When the Android home screen disappears, we want to retrieve it promptly. This surprises no one—after all, we spend a lot of time staring at it daily. The problem with lost app layout is especially worrisome for users obsessed with aesthetics. Imagine spending hours, even days color coding, creating folders, picking icons, rearranging apps, only to have the home screen layout disappear overnight. Though undoubtedly devastating, we’re happy to report it may not be permanent. Well, unless you performed a factory reset without a backup. With that said, let’s get into how to restore a home screen on Android.
1. Restore home screen layout on Android via Settings
Unlike Apple’s iOS, which has a marked option that restores the default app drawer layout if you ever need it to, Android does not. Instead, you have to think about the issue from a different perspective. Now, this largely depends on the version of Android, and many are pretty old. Additionally, method 2 replaced the steps below with cloud storage. With that in mind, here’s what to do depending on the medium:
It’s genuinely hard to demonstrate the procedure on all Android versions released to date. Things changed a lot, and we’ve quickly forgotten how things looked. Thus, we’ll try to come up with a general method that, with a little digging around, should nonetheless net results. Let’s begin.
At and around Android 4.4
Android versions at and close to KitKat are likely to have this option for restoring the default home screen layout:
- Tap the Settings app.
- Find the Apps or Applications/Application Manager option.
- Scroll down to tap Advanced to expand the list. Also, try to swipe left to see if you can move to the tab named “All”. The goal is to find an app named Home screen or Launcher with an Android logo.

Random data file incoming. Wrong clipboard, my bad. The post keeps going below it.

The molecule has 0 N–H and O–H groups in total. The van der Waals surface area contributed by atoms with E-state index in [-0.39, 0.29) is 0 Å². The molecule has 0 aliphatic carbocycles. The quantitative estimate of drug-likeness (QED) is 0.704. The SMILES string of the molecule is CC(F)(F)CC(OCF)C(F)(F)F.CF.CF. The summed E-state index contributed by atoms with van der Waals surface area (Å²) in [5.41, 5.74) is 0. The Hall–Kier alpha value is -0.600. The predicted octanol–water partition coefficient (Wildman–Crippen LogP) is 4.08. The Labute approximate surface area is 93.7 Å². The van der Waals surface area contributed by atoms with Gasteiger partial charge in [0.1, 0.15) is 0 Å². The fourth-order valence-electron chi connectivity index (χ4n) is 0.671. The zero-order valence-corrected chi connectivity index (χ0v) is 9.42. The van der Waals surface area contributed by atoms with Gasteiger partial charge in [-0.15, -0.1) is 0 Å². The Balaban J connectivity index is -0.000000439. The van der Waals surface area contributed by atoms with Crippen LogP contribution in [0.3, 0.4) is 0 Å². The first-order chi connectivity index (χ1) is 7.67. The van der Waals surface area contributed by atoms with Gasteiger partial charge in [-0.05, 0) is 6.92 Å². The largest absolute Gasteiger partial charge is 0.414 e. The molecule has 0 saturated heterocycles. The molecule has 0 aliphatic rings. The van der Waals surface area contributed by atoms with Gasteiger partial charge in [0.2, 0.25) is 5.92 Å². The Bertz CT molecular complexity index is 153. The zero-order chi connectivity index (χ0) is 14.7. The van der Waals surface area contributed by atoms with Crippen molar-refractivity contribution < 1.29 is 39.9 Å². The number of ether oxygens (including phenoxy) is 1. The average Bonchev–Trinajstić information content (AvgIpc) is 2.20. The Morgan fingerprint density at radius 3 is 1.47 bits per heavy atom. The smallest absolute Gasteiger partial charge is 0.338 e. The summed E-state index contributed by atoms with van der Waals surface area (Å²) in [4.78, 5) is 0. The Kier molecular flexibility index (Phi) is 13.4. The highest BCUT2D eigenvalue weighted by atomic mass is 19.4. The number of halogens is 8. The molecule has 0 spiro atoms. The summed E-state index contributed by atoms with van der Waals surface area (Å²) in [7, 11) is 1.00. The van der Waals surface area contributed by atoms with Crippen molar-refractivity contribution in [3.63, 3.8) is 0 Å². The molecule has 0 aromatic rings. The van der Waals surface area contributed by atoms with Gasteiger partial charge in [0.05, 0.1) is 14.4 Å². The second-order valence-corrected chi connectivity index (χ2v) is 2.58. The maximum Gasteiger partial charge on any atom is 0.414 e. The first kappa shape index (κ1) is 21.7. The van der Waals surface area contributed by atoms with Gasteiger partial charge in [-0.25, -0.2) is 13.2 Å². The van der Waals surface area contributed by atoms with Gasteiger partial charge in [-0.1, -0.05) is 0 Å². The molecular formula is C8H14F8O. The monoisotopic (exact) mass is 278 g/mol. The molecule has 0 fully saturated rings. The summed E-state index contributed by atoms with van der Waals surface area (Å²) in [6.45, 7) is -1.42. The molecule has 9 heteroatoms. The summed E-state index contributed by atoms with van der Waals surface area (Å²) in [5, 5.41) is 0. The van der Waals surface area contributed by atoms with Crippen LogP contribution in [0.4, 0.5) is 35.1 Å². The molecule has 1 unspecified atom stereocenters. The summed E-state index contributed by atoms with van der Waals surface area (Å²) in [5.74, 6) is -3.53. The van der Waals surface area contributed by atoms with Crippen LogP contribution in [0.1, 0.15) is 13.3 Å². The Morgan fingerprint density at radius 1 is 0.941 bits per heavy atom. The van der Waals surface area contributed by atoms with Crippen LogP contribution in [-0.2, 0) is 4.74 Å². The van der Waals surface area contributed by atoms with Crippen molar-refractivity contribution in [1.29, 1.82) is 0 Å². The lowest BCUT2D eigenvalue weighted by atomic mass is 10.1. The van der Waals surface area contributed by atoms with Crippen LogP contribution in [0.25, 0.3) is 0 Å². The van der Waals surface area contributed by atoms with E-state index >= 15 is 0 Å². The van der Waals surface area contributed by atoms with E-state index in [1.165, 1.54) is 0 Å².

- Once you do, tap the button Clear defaults under “Launch by Default”.
- Because none of the launchers is no longer active, simply tap the Home button at the bottom of your phone (digital or physical, depending on your device).
- Android will ask you to “Complete action using…” so tap the option that looks like a stock launcher.
- Tap on Always instead of “Just once”.
Versions close to Android Oreo 8.0 and later
Things changed drastically close to the Android 8.0 Oreo era. Google seemed to make launcher options intentionally hard to find, perhaps due to the growing popularity of third-party ones. Follow these steps to restore the Android Oreo home screen to default:
- Launch the Settings app or pull down the notification bar and tap the cogwheel icon.
- Go to Apps.
- Scroll down to find the Google App on the list.
Tip. Despite what you might think, there is no equivalent solution in the Google Now Launcher app, hence the confusion we mentioned.
- Tap on Storage in the list of options below.
- Tap the Manage Cache button.
- Select the option titled Clear Launcher Data.
- Confirm by tapping on OK.
- You’ll now receive a welcome message for setting up wallpaper, widgets, and apps on the home screen.
There’s an alternative set of steps, too. Go to Settings once again, then App. Now tap the Home app option in the “Default” section. Select Google Now Launcher (or the one you used and liked previously). It’ll gain a (Default) message to the right of its name.